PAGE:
GSK, the pharmaceutical giant, plans to open a PS400m science hub at Stevenage. This could lead to up to 5,000 new jobs. Work is expected to start in 2022.
- Plan aims to unlock up to £400 million of new private investment and create up to 5,000 new highly-skilled jobs over next decade
- Stevenage could become one of Europe’s largest ‘clusters’ for biotechnology and other early-stage life science companies
- Vision for campus developed in partnership with Stevenage Bioscience Catalyst, UK Government and Stevenage Borough Council; GSK to make 33 acres of land available for development at the company’s R&D site in Stevenage
The company plans to create a cluster of biotech companies, raise money by selling land in Hertfordshire and then develop it into the largest science campus in the country.
This announcement follows AstraZeneca’s announcement of its new PS1bn global headquarters in Cambridge and research centre at Cambridge.
Initial estimates suggest the plan could ultimately deliver:
- up to £400 million of investment in Stevenage from a private sector developer to build out the campus, over 5 to 10 years; and
- depending on finalisation of proposals and planning consent, space for up to 5,000 full time, high-skilled jobs.
The project will begin in 2022 after receiving support from the UK government. GSK is looking for a partner to sell 13.3 hectares in Stevenage. The company hopes to get PS400m from a developer through the sale.
GSK stated that it will transform a third (or 92 acres) of its 37-hectare (92 acres) site with the money to create a potential space of 2.5m sq.ft, subject to planning permission.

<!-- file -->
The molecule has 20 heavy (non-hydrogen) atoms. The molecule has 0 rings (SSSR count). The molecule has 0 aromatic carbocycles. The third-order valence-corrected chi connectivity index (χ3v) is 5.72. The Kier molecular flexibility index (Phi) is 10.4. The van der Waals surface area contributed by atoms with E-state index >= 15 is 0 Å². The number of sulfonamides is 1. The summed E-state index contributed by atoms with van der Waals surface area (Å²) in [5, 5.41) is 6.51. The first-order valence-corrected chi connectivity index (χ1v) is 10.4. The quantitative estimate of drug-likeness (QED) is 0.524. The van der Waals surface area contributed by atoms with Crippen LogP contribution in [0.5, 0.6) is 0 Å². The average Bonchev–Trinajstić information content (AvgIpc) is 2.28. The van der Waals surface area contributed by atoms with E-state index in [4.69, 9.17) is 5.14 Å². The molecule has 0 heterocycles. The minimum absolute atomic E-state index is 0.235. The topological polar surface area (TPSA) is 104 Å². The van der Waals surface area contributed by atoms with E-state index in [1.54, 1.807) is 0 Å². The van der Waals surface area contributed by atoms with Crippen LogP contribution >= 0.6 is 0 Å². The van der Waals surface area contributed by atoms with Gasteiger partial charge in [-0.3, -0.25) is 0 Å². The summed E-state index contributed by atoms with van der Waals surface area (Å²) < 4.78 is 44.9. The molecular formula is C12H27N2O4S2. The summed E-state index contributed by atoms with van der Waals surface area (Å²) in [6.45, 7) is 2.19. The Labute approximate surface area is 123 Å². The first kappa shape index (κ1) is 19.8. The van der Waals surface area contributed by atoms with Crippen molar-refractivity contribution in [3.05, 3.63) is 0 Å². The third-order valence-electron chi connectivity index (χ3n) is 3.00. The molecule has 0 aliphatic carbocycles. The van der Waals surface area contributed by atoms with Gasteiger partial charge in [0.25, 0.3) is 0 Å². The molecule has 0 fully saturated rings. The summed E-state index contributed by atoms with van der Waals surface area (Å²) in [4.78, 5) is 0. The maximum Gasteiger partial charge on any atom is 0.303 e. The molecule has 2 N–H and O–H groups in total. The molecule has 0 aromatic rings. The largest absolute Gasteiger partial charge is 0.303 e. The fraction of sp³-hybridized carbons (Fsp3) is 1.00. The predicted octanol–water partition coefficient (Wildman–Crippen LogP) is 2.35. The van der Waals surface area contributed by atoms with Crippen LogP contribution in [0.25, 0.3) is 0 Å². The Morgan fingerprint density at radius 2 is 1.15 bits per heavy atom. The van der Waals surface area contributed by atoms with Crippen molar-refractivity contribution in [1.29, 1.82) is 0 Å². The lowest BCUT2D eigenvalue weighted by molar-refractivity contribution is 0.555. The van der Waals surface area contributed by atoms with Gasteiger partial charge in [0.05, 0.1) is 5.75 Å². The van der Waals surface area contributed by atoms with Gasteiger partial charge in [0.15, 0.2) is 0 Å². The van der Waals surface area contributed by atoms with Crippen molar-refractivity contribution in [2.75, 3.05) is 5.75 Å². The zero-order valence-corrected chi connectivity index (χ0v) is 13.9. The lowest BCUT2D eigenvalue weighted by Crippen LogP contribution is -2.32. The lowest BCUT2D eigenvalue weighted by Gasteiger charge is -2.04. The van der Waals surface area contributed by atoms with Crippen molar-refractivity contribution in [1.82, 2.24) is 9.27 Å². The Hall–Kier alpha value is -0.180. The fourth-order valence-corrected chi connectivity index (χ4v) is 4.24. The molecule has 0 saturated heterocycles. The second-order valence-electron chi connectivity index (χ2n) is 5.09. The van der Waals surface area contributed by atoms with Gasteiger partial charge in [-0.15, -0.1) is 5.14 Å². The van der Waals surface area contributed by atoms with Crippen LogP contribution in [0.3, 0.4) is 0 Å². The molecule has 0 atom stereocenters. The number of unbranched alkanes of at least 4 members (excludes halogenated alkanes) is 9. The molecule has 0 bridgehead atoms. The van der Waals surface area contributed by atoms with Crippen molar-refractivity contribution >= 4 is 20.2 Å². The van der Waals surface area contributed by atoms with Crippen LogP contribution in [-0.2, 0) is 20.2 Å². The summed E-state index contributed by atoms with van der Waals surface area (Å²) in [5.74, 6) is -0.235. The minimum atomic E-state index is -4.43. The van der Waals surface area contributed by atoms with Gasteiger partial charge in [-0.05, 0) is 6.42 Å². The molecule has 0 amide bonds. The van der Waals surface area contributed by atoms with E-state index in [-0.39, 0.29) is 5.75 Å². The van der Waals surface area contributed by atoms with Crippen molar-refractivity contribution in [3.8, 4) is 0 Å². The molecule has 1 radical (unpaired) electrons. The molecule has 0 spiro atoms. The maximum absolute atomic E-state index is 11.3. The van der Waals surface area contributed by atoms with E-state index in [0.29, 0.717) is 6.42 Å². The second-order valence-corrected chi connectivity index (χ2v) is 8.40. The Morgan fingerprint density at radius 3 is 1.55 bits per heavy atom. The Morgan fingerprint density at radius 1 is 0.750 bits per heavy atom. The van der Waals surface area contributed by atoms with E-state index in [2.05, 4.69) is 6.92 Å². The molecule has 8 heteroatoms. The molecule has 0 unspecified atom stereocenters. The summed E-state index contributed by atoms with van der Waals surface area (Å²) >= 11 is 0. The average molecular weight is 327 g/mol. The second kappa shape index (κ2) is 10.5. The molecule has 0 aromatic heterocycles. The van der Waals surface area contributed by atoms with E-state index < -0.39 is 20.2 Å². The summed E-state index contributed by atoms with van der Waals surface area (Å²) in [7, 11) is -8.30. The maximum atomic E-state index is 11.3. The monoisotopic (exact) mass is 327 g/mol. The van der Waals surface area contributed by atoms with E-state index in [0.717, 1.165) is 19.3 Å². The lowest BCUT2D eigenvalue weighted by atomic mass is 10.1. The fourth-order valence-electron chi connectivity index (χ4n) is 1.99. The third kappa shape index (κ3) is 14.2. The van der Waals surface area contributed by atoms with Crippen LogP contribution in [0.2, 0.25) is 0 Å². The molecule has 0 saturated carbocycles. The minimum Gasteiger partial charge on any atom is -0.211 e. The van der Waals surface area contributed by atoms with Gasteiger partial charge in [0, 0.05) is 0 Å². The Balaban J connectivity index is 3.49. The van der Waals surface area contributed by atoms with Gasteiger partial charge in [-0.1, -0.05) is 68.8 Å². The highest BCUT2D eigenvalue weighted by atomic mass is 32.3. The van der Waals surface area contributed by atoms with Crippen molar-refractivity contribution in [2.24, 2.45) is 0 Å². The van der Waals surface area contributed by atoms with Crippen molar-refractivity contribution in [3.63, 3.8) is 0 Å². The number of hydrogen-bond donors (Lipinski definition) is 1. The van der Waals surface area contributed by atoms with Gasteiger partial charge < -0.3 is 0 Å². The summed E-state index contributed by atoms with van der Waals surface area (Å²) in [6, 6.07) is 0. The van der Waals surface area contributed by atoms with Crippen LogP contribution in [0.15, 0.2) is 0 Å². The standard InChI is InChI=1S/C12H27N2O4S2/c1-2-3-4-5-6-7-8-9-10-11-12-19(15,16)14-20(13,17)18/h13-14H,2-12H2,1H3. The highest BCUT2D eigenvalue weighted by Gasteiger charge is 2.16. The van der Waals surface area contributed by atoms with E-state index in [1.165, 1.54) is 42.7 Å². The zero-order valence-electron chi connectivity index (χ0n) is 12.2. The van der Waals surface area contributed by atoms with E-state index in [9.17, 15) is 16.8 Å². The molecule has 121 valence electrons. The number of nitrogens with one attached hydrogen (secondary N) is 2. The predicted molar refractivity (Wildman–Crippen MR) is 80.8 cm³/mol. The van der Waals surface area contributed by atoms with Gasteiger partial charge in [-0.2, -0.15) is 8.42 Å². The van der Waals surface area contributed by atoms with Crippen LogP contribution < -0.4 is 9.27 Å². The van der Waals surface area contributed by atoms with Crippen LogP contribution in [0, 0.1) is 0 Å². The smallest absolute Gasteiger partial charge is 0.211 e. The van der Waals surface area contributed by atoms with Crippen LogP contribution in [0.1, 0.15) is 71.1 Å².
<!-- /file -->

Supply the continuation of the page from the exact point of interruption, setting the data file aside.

“Our goal is for Stevenage to emerge as a top destination for medical and scientific research by the end of the decade,” said Tony Wood, senior vice-president of medicinal science and technology at GSK.
“The past 18 months has shown the UK life sciences sector at its best,” he added.
The firms announced that production of the coronavirus vaccine, which was developed by French firm Sanofi (GSK), will start within weeks.
These two companies are currently in Phase 3, which will see 35,000 volunteers across the US, Asia and Africa receive their coronavirus vaccine.
They will be testing for effectiveness against COVID-19, the original variant that was discovered in South Africa in late 2019, and which has since spread around the globe.
According to a joint statement by Sanofi and GSK, “Manufacturing will start in the coming weeks to allow rapid access to the vaccine should they be approved.”
If the Phase 3 trials prove successful, the Sanofi GSK vaccine could be approved by drug regulators in the last three months of the year.
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